Oat and barley β-glucans are polysaccharides known for their beneficial effects on glycemia and cholesterol. These physiological effects seem to be related to increased viscosity in the digestive tract. It has recently been shown that free radicals derived from the reaction of ascorbic acid and oxygen can cause a viscosity loss in β-glucan due to depolymerization through the Fenton reaction. However, recent studies have reported a synergistic effect between xanthan gum and β-glucan on viscosity in heat-treated fruit juices. Therefore, the objective of this study was to determine if xanthan gum has a protective effect against OH radical-induced depolymerization of β-glucan by ascorbic acid. Oat β-glucan (0.4%) solutions were studied in water at pH 4. Ascorbic acid concentrations and viscosity profiles were measured over a period of 56 days. The addition of ascorbic acid caused a rapid decrease in β-glucan viscosity. The presence of xanthan gum reduced the viscosity loss (p≤0.0001) but did not provide complete protection for β-glucan over time. Therefore, incorporation of β-glucan in food formulations still presents a challenge in ensuring its physical and nutritional stability in the final product. The use of OH radical scavengers such as sugars and antioxidant compounds could be used in addition to xanthan gum to obtain improved protection.
The present review examines the evidence regarding the effect of β-glucan on variables linked to the metabolic syndrome (MetS), including appetite control, glucose control, hypertension, and gut microbiota composition. Appetite control can indirectly influence MetS by inducing a decreased energy intake, and promising results for a β-glucan intake to decrease appetite have been found using gut hormone responses and subjective appetite indicators. Beta-glucan also improves the glycemic index of meals and beneficially influences glucose metabolism in patients with type 2 diabetes or MetS, as well as in healthy subjects. Furthermore, a blood-pressure-lowering effect of β-glucan in hypertensive subjects seems fairly well substantiated. The gut microbiota composition might be an interesting target to prevent MetS, and preliminary results indicate the prebiotic potential of β-glucan. The evidence that β-glucan influences appetite control and gut microbiota in a positive way is still insufficient or difficult to interpret, and additional studies are needed in this field. Still, much evidence indicates that increased β-glucan intake could prevent MetS. Such evidence should encourage increased efforts toward the development of β-glucan-containing functional foods and promote the intake of β-glucan-rich foods, with the aim of reducing healthcare costs and disease prevalence.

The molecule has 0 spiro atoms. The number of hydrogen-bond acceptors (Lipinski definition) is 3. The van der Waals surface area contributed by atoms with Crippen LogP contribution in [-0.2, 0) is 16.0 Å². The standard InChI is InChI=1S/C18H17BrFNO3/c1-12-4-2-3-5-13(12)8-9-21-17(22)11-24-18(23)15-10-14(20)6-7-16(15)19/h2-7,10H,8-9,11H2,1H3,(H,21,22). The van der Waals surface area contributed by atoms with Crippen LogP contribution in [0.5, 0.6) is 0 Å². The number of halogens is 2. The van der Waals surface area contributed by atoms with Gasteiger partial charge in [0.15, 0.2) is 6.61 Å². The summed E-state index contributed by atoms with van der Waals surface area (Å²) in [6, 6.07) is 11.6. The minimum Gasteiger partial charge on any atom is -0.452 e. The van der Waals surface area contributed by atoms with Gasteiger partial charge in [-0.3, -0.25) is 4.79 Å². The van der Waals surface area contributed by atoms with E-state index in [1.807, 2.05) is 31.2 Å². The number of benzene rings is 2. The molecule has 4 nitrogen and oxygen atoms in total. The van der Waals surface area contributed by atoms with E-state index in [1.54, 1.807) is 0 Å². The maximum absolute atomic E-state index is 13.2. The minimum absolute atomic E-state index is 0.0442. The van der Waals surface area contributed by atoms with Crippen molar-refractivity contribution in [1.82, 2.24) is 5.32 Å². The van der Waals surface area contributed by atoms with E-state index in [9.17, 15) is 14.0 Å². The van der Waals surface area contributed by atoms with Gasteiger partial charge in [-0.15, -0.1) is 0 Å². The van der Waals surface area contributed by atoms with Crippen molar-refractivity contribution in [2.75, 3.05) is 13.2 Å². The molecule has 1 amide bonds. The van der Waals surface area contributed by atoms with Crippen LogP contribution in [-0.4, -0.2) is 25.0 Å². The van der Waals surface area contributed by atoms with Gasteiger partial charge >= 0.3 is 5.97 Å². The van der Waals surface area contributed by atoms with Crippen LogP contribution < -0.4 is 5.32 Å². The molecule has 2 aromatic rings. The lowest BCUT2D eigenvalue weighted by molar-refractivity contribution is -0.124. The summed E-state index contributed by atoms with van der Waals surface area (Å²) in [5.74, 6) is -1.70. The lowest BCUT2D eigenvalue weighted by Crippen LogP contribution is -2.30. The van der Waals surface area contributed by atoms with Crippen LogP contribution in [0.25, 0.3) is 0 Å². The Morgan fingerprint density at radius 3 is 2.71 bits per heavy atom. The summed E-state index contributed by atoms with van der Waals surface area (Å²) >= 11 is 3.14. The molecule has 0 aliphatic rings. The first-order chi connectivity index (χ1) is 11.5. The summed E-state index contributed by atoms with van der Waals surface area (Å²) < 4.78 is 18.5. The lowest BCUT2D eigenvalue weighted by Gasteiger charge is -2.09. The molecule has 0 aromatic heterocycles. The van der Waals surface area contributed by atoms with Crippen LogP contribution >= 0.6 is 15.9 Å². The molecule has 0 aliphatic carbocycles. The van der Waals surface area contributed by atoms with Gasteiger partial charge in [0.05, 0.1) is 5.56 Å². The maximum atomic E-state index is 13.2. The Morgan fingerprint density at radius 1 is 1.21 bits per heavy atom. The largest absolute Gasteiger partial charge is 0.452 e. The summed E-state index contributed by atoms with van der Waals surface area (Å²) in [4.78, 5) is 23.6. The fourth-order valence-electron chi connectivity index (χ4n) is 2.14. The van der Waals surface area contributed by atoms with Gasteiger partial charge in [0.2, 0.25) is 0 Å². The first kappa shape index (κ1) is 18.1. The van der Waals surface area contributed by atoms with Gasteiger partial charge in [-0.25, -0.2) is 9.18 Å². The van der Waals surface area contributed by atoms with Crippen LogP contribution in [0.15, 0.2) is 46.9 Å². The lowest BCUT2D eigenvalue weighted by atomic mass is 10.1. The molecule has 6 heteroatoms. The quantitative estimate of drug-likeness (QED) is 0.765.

Bread products with three different levels (35, 50 and 75%) of the (1→3;1→4)-β-glucan rich barley genotype Prowashonupana (PW), 50% common barley (CB) or 100% white wheat, were given as a breakfast meal to 10 men and their postprandial blood glucose and insulin responses were measured. In addition, the viscosity of (1→3;1→4)-β-glucans isolated from the pw flours was measured, and the fluidity characteristics of the (1→3;1→4)-β-glucans in the bread products estimated in in vitro enzymatic digests prepared under conditions simulating those prevailing in the gastrointestinal tract. Bread containing 50 and 75% PW flour lowered the glycaemic index (GI) (40 and 48%, respectively) and insulinaemic index (II) (37 and 34%) compared with a white wheat reference bread (GI=100; II=100). A high correlation (r=0.9782; P=0.0007) was found between the fluidity index (FI) of the enzymatic digests and GI of all bread products (GI=50.8+0.441FI). The overall conclusions were that incorporation of (1→3;1→4)-β-glucan rich barley in bread may lower its glycaemic and insulinaemic properties and that the metabolic response could be predicted by measuring the in vitro fluidity of bread digests.
Soluble glucan, a beta-1,3-linked polyglucose, is a biologic response modifier effective in the therapy of experimental neoplasia, infectious diseases and immunosuppression. Interleukin-1 (IL-1) and interleukin-2 (IL-2) are endogenous immunomodulators which are essential for effective immune responsiveness. In view of its broad spectrum of immunobiological activity, the ability of glucan to enhance the production of IL-1 and IL-2 was evaluated. Splenic IL-1 and IL-2 secretion as well as plasma IL-1 and IL-2 levels were determined in Sprague-Dawley rats receiving glucan (100 mg/kg, i.p.) at intervals ranging from 12 days to 1 h prior to collection of splenocytes and plasma. Glucan (100 mg/kg) was also injected either s.c., i.p. or i.v. on days -4, -3 and -2 prior to harvesting splenocytes on day 0. Splenic macrophage IL-1 production was initially elevated 12 h following glucan injection and was maintained for a 5 day period. IL-2 secretion by splenic lymphocytes was enhanced 6 h post-glucan and remained elevated for an additional 9 days. Plasma IL-1 activity was elevated 12 h post-injection, while IL-2 activity in plasma was enhanced at 1 h post-glucan. Peak IL-1 and IL-2 activity in plasma occurred 9 and 12 days, respectively, following glucan administration. With regard to route of administration, IV glucan was most effective in inducing lymphokine production. This study demonstrates that: (1) glucan will enhance IL-1 and IL-2 production and (2) elevations in lymphokine production can be maintained up to 12 days post-glucan.